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Original Text (Annotation: EAW043289 / 1404039)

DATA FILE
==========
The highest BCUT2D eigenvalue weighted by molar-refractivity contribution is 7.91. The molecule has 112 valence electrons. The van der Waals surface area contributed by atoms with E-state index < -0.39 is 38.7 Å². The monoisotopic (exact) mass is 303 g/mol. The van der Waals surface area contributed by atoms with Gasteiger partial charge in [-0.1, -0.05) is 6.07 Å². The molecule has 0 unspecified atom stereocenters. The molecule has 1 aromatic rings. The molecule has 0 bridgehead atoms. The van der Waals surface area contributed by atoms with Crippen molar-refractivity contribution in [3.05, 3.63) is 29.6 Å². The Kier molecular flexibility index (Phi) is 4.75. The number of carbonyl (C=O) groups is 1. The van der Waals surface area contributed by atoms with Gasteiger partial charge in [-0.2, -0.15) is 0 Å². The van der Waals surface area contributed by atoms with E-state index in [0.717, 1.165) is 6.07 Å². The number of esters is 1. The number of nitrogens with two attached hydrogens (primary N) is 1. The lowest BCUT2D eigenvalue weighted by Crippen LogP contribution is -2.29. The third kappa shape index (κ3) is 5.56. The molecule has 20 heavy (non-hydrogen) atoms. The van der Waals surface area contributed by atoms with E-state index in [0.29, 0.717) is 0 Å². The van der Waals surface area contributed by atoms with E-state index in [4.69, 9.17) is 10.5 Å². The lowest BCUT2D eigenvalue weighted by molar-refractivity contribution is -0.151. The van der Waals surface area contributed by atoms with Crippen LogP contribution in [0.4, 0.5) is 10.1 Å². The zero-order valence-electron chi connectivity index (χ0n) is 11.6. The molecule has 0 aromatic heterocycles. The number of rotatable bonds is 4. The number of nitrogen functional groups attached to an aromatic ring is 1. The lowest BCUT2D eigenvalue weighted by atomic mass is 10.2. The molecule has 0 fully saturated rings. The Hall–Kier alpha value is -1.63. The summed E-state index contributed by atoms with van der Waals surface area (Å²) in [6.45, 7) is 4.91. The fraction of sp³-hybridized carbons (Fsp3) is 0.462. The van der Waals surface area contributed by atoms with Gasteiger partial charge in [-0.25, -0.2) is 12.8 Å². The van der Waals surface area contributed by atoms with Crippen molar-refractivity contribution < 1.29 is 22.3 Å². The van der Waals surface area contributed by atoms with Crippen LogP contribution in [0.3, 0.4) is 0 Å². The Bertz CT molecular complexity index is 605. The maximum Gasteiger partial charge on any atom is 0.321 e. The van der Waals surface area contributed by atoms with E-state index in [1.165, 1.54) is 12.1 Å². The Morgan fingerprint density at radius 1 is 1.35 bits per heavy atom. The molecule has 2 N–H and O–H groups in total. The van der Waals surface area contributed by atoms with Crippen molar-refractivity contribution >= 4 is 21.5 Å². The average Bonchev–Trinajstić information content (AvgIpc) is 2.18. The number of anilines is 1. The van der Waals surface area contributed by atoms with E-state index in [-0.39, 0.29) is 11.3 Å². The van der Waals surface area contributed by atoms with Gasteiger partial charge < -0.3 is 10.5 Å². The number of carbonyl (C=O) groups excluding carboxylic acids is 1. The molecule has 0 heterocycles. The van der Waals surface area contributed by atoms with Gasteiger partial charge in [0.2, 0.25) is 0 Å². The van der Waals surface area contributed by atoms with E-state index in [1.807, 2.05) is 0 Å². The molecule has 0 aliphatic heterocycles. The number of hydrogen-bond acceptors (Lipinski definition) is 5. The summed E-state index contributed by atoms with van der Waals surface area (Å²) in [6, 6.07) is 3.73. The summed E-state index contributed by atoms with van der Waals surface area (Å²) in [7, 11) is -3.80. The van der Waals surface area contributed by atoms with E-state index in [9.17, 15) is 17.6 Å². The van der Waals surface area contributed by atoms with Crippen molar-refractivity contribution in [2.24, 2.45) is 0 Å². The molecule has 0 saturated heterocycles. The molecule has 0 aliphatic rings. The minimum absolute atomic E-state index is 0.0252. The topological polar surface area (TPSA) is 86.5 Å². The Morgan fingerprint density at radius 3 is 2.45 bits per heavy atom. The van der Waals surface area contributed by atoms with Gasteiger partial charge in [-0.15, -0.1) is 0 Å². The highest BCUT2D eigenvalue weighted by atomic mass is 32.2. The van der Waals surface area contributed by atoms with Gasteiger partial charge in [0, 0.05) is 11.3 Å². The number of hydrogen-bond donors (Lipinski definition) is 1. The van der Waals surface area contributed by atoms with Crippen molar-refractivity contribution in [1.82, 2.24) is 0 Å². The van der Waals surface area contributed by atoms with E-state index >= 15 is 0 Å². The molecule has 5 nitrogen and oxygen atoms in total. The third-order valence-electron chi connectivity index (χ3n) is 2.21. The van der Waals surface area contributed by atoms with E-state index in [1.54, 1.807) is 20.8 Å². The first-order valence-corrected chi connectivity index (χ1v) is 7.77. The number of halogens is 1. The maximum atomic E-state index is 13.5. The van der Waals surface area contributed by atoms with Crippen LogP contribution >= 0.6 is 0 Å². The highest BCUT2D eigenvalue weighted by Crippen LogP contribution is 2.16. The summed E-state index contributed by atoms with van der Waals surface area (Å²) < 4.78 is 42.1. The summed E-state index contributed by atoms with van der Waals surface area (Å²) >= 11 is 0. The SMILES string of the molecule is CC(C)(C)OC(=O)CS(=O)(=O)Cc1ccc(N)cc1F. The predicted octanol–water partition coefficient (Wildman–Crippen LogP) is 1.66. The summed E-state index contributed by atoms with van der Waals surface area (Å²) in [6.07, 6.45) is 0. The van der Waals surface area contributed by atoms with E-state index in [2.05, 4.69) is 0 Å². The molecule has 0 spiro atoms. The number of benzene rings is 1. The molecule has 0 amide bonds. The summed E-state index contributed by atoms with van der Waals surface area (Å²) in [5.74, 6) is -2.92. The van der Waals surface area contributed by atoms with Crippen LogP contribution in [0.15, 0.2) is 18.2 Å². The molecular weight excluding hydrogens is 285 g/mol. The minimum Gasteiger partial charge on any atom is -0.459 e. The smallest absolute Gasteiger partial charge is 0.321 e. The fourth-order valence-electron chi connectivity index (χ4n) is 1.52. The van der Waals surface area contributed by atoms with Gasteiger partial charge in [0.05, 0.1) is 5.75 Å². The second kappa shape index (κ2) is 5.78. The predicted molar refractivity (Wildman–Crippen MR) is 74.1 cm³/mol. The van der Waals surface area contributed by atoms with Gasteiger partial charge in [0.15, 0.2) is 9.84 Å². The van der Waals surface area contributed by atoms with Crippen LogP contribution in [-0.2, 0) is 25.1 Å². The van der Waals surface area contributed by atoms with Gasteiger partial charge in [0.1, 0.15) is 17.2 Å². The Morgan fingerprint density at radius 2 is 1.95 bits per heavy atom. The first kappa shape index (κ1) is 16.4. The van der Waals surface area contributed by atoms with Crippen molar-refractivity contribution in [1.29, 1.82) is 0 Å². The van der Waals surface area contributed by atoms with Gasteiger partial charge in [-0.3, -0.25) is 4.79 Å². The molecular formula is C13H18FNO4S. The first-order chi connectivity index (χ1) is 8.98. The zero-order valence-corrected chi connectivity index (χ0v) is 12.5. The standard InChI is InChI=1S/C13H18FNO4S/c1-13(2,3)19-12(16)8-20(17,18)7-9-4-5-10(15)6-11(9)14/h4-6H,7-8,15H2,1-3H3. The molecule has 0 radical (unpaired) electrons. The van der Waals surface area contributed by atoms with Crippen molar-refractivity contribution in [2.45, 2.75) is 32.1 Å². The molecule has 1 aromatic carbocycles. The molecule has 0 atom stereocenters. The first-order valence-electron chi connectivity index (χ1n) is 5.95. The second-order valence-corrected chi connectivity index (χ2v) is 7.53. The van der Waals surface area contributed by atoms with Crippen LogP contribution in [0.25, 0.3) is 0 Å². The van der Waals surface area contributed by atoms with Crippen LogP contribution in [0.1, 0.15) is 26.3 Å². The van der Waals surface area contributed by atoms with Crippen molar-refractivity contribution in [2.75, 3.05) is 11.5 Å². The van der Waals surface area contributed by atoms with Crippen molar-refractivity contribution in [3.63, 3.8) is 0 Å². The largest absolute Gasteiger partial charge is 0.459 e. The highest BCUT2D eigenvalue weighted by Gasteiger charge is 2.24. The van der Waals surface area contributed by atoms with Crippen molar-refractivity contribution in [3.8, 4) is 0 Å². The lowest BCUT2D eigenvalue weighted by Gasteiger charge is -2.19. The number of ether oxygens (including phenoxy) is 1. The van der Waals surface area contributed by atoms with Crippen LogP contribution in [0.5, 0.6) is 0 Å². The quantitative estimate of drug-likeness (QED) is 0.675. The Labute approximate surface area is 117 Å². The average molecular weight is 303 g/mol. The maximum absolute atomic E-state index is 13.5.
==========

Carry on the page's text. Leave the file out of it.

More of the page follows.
' Austin A135 Princess II. Austin Princess I, II and III - In 1947, Austin produced two virtually identical chassis, one for the A110 (later A125 Sheerline, built entirely by Austin at their Longbridge factory) and the A120 (later A135) chassis used by Vanden Plas to produce the Princess at their Kingsbury works (North London). Although Vanden Plas was by now wholly owned by Austin and much of the running gear and instrumentation was the same in the two cars, the Princess was the Austin flagship, with a higher specification leather, wool and burr walnut interior. The original Princess was powered by a 3.5-litre straight six engine. This was enlarged to a 4.0-litre unit without further modifications. The Princess was often built to order. Customers could specify the colour required and a range of different setups were available. These included triple or single carburetors and twin or single exhaust systems. Whilst the sportier multiple carb version performed better, it tended to achieve only 12 to 14 mpg. The single carb however gave slightly better fuel consumption . Performance was very good for a car of its size, with a top speed of 90 mph (140 km/h) and acceleration 0 to 60 mph of 20 seconds. In 1950, the Limousine version was introduced. The chassis length and passenger area were enlarged to enable a pair of drop down seats to be mounted on the rear of the front seats and a glass division was standard. All of these early cars are now extremely rare, especially the saloon versions. Many of the saloons were converted for use as taxis in the late 1950s, fitted with Perkins diesel engines to overcome economy issues. During the life of this model (in 1952), Austin became part of the British Motor Corporation (BMC). '